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Failing a physics class. Grad school?

  1. Nov 15, 2009 #1
    I can think of at least one negative thing about having a physics final exam worth 60% of the overall grade. Namely, you can perform well year-round only to recieve a bad case of test anxiety when it matters most. I just took such an exam, and am now almost certainly (>95% chance) going to fail the class. It is only a freshman physics class, but it will be on my record nonetheless. My question is, are my chances now completely shot as far as going to a top 10 grad school is concerned? My grades are otherwise good (not great), but if I perform exceedingly well over the next 3 years, in addition to meeting all of the other requirements (research, etc), do I still have a chance?
     
  2. jcsd
  3. Nov 15, 2009 #2
    well, it is just a freshman course so it isn't that reflective on your overall prefermonce. I mean there is still a lot Physics course you'll have to take...doing good on them will make them overlook your freshman course.
     
  4. Nov 15, 2009 #3
    You're waaaaaay too paranoid. Don't even sweat it.
     
  5. Nov 16, 2009 #4
    Quite the opposite responses I was expecting. So failing a subject in one's major, even if only a freshman class, doesn't automatically put me at the bottom of the pile? I always assumed an 'F' on a transcript is near automatic exclusion from the top programs.
     
  6. Nov 16, 2009 #5

    Hepth

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    you have to retake it right? so it wont kill your gpa anyway. grad schools will look at overall gpa, physics gpa, and your upper courses. They probably wont care if you failed a first year course, if you retook it and got an A.
     
  7. Nov 16, 2009 #6

    whs

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    How did you do well in the course but are sure to fail the final so bad as to fail the class?
     
  8. Nov 16, 2009 #7
    Yes, I will have to retake it. But I was under the impression that both the 'F' and subsequent grade would be included in my GPA.

    As I said, the final was worth 60% of the final grade so it can easily turn a solid grade into a failing one. I felt reasonably well prepared going into the exam, but for some reason I became immensely nervous just beforehand, and during the exam itself I wasn't able to think clearly, I got light-headed and nauseous, heart palpitations, etc. I basically just freaked out, and I have no idea why. Silly, I know.
     
  9. Nov 16, 2009 #8

    diazona

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    Nah, in many/most cases there's no automatic exclusion based on one narrow criterion like that. Any one thing that you don't do well on can, in principle, be made up for by other things.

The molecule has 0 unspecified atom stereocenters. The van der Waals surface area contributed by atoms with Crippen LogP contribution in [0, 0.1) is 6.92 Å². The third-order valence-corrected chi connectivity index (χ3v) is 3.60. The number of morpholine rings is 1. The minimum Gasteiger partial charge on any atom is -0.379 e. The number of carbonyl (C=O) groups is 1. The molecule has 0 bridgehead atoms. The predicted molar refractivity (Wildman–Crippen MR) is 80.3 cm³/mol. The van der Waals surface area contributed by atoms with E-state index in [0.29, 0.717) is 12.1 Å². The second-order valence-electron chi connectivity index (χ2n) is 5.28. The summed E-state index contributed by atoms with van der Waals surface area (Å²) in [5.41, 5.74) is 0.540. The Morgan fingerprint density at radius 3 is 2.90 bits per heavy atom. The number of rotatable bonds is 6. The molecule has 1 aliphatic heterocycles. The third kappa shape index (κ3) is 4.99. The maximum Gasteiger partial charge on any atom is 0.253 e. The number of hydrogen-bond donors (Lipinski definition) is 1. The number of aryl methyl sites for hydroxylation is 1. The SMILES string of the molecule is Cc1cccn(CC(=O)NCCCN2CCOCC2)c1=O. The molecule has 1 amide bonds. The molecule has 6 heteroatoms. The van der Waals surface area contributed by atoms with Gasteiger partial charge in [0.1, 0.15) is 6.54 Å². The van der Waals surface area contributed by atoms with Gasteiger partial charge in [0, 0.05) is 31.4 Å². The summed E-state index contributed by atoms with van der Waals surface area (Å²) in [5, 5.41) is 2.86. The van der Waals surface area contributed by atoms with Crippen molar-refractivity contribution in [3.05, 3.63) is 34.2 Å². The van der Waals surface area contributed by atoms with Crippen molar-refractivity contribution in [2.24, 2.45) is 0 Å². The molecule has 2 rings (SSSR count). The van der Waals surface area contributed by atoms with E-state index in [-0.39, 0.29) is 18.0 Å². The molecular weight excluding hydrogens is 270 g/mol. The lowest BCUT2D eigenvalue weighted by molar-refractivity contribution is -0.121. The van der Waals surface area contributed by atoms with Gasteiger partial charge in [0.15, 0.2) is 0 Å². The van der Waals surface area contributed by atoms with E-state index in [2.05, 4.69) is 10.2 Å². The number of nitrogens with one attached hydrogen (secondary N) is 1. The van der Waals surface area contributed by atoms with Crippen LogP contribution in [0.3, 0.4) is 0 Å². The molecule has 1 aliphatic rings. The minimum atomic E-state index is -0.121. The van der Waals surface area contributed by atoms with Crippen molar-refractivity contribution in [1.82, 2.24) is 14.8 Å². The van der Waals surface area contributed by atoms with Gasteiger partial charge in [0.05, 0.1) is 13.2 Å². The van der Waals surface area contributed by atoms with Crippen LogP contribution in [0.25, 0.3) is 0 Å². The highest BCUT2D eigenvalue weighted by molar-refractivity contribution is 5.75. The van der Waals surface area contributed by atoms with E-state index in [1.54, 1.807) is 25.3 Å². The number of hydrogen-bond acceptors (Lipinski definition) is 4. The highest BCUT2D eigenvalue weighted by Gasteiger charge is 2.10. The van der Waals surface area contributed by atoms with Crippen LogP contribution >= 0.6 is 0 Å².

10. Nov 16, 2009 #9
    Well everyone on this thread is being optimistic right now. I'll be the first to say, its not going to help you that's for sure. Can anyone link to that thread where everyone listed their qualifications and what grad schools they got into? That was a real reality check for me.
     
  11. Nov 16, 2009 #10
    On the other hand, the top 10 is overrated anyway.
     
  12. Nov 16, 2009 #11

    Choppy

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    As an added thought, I think the more immediate problem is dealing with the test anxiety. Graduate school application is years down the road. Between now and then there will be many more exams, some of them worth more than 60% of the final grade.

    Not to mention once you get in you'll likely be faced with exams like the candidacy, the comprehensive, and your final defence.

    Failing a single class is not a show stopper. But you're not going to be as competative as the students who fly through undergrad with near-perfect marks in every class.
     
  13. Nov 16, 2009 #12
    http://www.physicsgre.com/viewtopic.php?f=3&t=1847
     
  14. Dec 14, 2009 #13
    Yikes! That is a reality check. :frown:

    Based on a cursory look over the applicant profiles, though, I think it's fair to conclude that attending a prestigious undergraduate school can make up for a GPA that is a tenth or two lower than perfect.

    I am in a bad situation right now in my own freshman physics class. I never knew that mechanics could be so mind-numbingly hard. I'm also attending a well-known university, though, so I think that it's fair to say my classes are very difficult. At least not all hope is lost...
     
  15. Dec 14, 2009 #14

    JasonRox

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    I heard DeVrY is starting a Physics Graduate program...

    Just kidding.

    Just re-take it, and everyone will keep it husu-hush about what happened.
     
  16. Dec 15, 2009 #15
    I passed.
     
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